Consultants, think tanks, and business schools study nearly every element of modern business. There’s no shortage of studies regarding the various decision-making processes at work in most modern enterprises, and there are more studies on productivity, inventory management, and compensation than you can shake the proverbial stick at. Yet one area – favoritism - is woefully under-studied, which is a shame, because one of the few recent studies on the topic suggests that while executives overwhelmingly view it as a bad practice, an even larger majority admit to having used it themselves.
Favoritism is Widespread
A 2011 survey of executives at large organizations by research and consulting firm Penn Schoen Berland for Georgetown University’s McDonough School of Business found that when it comes to promoting employees, favoritism is rampant. This is in spite of the fact that most of those organizations have policies in place to reduce the incidence of favoritism. The study does not suggest the cost or other impact of widespread favoritism, however, and this illustrates the problem in studying such things as favoritism and its related problems, cronyism and nepotism. Although 83 percent of executives agree that favoritism leads to poorer decisions, neither they, nor the study, tell just how much poorer those decisions are.
Favoritism in Top Management
Another study, conducted in 2004 by the consulting firm Watson Wyatt, found that a significant minority of employees questioned the integrity of top management, and of those, 62 percent cited hypocrisy and favoritism as their reason. This leads to a decline in job commitment, a troubling sign for companies concerned with retaining good employees as the economy improves. Indeed, nearly a third of those surveyed in the Watson Wyatt study said they would leave their current employer if they could. Taken together, the Georgetown and the Watson Wyatt studies confirm the conventional wisdom that favoritism is bad for an organization, both for the quality of the decisions made by those promoted via favoritism, and for the practice’s impact on other employees. Another study challenges that conventional wisdom, however.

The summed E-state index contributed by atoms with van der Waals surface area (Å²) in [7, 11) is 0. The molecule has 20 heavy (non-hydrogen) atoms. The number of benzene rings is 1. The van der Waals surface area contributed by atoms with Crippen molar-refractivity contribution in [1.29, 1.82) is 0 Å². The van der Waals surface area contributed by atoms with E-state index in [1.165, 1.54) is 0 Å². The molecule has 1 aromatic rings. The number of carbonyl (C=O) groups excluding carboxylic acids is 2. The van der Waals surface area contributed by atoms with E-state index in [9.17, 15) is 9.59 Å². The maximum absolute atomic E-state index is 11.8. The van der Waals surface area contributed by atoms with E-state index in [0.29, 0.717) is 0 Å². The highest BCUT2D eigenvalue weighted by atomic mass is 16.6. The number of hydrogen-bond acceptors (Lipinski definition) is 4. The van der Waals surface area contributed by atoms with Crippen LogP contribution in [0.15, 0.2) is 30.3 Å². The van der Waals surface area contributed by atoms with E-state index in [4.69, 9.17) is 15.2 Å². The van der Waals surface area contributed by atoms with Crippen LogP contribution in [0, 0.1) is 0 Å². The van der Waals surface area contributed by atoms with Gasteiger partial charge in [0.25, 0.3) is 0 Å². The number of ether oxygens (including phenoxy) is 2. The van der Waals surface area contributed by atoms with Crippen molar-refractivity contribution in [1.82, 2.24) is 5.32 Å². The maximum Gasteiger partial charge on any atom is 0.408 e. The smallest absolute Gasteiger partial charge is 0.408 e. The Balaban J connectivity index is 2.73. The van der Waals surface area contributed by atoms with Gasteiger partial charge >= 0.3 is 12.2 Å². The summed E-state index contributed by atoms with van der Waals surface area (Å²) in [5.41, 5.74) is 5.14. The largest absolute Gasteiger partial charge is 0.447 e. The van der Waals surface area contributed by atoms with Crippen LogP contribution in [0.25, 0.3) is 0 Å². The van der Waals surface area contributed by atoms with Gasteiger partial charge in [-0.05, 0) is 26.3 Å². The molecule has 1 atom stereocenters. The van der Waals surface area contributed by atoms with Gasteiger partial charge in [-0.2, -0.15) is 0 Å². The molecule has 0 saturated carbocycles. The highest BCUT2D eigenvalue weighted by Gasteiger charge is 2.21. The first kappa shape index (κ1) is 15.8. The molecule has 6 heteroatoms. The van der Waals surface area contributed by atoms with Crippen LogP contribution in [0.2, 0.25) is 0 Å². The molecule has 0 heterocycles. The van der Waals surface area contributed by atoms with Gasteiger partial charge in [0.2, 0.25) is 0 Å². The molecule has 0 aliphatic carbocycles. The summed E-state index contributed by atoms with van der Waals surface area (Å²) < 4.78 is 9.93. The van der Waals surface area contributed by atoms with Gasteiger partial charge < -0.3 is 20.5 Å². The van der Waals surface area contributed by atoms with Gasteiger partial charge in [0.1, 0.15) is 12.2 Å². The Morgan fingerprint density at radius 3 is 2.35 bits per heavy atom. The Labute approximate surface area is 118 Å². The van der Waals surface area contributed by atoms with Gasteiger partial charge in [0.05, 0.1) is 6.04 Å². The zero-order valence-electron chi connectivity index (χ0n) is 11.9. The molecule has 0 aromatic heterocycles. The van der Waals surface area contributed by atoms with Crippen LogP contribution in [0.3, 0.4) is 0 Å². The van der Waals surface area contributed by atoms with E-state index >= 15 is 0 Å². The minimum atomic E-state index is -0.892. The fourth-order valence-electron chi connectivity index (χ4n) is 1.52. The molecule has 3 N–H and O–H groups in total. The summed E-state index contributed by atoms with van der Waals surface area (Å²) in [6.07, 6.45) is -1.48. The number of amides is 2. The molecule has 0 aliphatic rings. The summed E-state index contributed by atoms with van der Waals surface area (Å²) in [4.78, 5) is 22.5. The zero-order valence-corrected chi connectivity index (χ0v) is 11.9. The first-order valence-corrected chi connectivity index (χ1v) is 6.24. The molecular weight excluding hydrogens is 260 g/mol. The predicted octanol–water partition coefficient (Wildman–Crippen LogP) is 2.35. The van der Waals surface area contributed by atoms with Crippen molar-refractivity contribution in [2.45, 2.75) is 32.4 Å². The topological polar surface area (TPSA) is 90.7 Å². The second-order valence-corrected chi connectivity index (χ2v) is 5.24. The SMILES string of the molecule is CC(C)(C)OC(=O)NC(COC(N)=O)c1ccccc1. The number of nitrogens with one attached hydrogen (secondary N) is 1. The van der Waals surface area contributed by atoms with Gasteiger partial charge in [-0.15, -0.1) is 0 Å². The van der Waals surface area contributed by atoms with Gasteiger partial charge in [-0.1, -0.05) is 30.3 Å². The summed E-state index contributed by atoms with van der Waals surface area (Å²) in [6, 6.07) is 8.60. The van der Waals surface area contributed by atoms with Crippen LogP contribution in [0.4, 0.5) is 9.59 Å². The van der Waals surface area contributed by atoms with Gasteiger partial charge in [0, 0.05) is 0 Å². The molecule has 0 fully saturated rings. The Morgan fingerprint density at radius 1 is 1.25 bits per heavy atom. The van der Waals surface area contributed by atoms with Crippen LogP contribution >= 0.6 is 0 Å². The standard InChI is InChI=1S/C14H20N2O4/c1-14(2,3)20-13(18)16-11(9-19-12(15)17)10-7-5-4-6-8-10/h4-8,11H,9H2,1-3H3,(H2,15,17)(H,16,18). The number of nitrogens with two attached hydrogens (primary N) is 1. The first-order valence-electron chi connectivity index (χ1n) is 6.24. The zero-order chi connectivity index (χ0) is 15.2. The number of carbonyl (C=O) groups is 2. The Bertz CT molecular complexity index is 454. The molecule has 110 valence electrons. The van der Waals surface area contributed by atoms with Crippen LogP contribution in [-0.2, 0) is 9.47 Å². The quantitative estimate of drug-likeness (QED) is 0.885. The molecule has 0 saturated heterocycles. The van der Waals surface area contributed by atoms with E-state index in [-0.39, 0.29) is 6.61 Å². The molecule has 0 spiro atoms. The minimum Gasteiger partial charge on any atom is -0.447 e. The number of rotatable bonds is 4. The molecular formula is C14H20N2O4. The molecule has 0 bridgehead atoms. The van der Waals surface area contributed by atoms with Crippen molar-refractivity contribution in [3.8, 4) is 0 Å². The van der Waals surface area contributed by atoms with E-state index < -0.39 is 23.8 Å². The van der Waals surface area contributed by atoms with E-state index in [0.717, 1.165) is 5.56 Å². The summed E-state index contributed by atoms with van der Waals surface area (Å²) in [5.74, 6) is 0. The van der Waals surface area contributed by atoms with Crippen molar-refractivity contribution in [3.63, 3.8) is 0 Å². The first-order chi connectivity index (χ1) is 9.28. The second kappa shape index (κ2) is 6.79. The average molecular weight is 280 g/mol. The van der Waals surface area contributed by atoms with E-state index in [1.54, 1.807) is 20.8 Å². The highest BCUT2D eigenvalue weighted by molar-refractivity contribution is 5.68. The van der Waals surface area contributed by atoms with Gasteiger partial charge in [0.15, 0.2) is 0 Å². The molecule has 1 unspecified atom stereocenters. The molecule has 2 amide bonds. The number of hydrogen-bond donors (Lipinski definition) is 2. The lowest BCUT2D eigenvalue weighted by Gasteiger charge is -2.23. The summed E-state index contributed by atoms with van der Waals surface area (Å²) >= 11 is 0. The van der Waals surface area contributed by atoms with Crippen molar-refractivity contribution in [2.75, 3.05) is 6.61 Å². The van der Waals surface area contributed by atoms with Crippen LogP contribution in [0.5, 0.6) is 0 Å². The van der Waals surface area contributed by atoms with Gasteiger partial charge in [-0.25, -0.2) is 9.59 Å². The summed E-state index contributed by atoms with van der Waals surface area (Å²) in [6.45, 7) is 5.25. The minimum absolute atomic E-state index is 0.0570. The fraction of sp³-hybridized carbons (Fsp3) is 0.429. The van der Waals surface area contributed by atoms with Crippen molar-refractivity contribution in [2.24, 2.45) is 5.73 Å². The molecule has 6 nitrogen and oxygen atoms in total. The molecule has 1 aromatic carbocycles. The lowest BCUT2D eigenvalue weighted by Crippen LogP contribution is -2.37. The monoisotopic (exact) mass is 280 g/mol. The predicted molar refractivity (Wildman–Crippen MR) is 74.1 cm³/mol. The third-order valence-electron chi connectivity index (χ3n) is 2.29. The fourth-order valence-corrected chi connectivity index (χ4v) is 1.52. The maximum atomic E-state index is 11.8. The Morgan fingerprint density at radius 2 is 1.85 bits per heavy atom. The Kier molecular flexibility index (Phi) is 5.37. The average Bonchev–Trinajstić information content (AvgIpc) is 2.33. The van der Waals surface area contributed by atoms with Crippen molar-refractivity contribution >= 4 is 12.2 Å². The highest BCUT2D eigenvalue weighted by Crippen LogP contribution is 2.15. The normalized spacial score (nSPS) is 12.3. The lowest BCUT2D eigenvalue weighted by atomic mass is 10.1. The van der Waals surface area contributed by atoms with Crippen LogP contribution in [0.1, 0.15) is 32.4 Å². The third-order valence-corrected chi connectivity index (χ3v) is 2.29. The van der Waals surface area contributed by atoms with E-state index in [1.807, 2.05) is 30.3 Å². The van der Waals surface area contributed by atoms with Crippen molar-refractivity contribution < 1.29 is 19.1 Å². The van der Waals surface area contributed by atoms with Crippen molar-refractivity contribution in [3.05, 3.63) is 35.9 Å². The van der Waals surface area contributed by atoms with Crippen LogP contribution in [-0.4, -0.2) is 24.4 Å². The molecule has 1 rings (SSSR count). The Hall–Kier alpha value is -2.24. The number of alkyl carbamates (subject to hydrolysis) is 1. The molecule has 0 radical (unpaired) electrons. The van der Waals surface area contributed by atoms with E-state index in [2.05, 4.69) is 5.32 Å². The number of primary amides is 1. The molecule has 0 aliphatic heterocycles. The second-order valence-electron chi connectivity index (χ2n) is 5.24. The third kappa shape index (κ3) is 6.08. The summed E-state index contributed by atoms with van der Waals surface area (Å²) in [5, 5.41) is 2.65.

Favoritism as a Positive Tool
A 2013 study by the Sauder School of Business at the University of British Columbia, explores workplaces whose managers employ favoritism by giving preferential treatment to their top performers. Those favored workers, in turn, respond with continuously superior results; if they slip, the manager switches favorites. This study suggests that treating all workers equally reduces workers’ incentive to excel. The key to playing favorites without creating resentment in the rest of the workforce has two elements: treat everyone reasonably well, but give a little better treatment to those who are performing the best. When favoritism is based on job performance, the study suggests, other workers are more likely to accept it. Of course, it may also be the case that any worker can claim the “favorite” title by turning in a better performance. This study also shows a cultural side to performance-based favoritism, with preferential treatment of star employees being more prevalent in the U.S., and a more egalitarian approach taken in Asian, European and Canadian workplaces.
An overwhelming majority of the executives polled in the Georgetown study saw favoritism at work in their organizations. A far smaller percentage of the workers included in the Watson Wyatt study saw favoritism as a major problem in their organizations. The third study, from the University of British Columbia, suggests that there’s “good,” job-oriented favoritism, and “bad” favoritism, which is based on other attributes less under the control of workers. It may also explain the difference between the first two studies: perhaps the executives in the first group reported all forms of favoritism, while the workers in the second group reported their negative attitudes about “bad” favoritism. What’s clear is that favoritism is a topic that’s still misunderstood and needs more study.
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